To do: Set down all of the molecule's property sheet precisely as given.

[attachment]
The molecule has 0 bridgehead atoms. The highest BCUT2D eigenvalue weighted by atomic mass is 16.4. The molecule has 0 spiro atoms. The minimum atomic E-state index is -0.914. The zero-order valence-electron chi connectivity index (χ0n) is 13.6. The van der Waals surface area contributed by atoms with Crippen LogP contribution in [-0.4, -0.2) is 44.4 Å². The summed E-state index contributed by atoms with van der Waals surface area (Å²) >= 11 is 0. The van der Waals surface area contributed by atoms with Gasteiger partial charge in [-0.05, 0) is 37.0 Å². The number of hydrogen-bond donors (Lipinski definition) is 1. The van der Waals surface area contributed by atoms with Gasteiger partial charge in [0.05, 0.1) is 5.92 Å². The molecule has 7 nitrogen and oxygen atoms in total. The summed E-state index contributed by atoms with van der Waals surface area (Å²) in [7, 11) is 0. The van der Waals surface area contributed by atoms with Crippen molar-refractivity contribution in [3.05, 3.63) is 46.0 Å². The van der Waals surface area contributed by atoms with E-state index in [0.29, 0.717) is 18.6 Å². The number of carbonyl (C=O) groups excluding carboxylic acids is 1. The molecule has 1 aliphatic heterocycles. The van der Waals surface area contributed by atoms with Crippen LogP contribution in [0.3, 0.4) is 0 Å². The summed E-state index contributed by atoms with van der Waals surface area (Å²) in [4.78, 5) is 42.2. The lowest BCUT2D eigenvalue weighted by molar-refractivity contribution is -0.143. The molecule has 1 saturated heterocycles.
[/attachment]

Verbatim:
The molecule has 0 bridgehead atoms. The highest BCUT2D eigenvalue weighted by atomic mass is 16.4. The molecule has 0 spiro atoms. The minimum atomic E-state index is -0.914. The zero-order valence-electron chi connectivity index (χ0n) is 13.6. The van der Waals surface area contributed by atoms with Crippen LogP contribution in [-0.4, -0.2) is 44.4 Å². The summed E-state index contributed by atoms with van der Waals surface area (Å²) >= 11 is 0. The van der Waals surface area contributed by atoms with Gasteiger partial charge in [-0.05, 0) is 37.0 Å². The number of hydrogen-bond donors (Lipinski definition) is 1. The van der Waals surface area contributed by atoms with Gasteiger partial charge in [0.05, 0.1) is 5.92 Å². The molecule has 7 nitrogen and oxygen atoms in total. The summed E-state index contributed by atoms with van der Waals surface area (Å²) in [7, 11) is 0. The van der Waals surface area contributed by atoms with Crippen molar-refractivity contribution in [3.05, 3.63) is 46.0 Å². The van der Waals surface area contributed by atoms with E-state index in [0.29, 0.717) is 18.6 Å². The number of carbonyl (C=O) groups excluding carboxylic acids is 1. The molecule has 1 aliphatic heterocycles. The van der Waals surface area contributed by atoms with Crippen LogP contribution in [0.3, 0.4) is 0 Å². The summed E-state index contributed by atoms with van der Waals surface area (Å²) in [4.78, 5) is 42.2. The lowest BCUT2D eigenvalue weighted by molar-refractivity contribution is -0.143. The molecule has 1 saturated heterocycles.